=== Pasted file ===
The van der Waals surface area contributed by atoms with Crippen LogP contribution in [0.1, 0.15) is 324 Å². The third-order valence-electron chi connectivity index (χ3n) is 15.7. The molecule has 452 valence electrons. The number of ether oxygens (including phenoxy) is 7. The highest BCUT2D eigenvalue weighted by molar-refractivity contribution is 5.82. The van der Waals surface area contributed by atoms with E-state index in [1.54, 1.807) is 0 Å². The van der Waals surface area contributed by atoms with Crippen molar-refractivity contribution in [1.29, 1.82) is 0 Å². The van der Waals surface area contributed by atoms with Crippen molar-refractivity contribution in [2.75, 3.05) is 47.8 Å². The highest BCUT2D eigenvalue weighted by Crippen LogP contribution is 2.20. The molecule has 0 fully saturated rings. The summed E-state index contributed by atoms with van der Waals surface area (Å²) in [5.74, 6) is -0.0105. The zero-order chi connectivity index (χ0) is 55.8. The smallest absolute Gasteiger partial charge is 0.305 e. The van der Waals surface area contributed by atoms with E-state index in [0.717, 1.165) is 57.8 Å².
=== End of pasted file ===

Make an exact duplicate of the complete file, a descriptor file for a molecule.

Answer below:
The van der Waals surface area contributed by atoms with Crippen LogP contribution in [0.1, 0.15) is 324 Å². The third-order valence-electron chi connectivity index (χ3n) is 15.7. The molecule has 452 valence electrons. The number of ether oxygens (including phenoxy) is 7. The highest BCUT2D eigenvalue weighted by molar-refractivity contribution is 5.82. The van der Waals surface area contributed by atoms with E-state index in [1.54, 1.807) is 0 Å². The van der Waals surface area contributed by atoms with Crippen molar-refractivity contribution in [1.29, 1.82) is 0 Å². The van der Waals surface area contributed by atoms with Crippen molar-refractivity contribution in [2.75, 3.05) is 47.8 Å². The highest BCUT2D eigenvalue weighted by Crippen LogP contribution is 2.20. The molecule has 0 fully saturated rings. The summed E-state index contributed by atoms with van der Waals surface area (Å²) in [5.74, 6) is -0.0105. The zero-order chi connectivity index (χ0) is 55.8. The smallest absolute Gasteiger partial charge is 0.305 e. The van der Waals surface area contributed by atoms with E-state index in [0.717, 1.165) is 57.8 Å².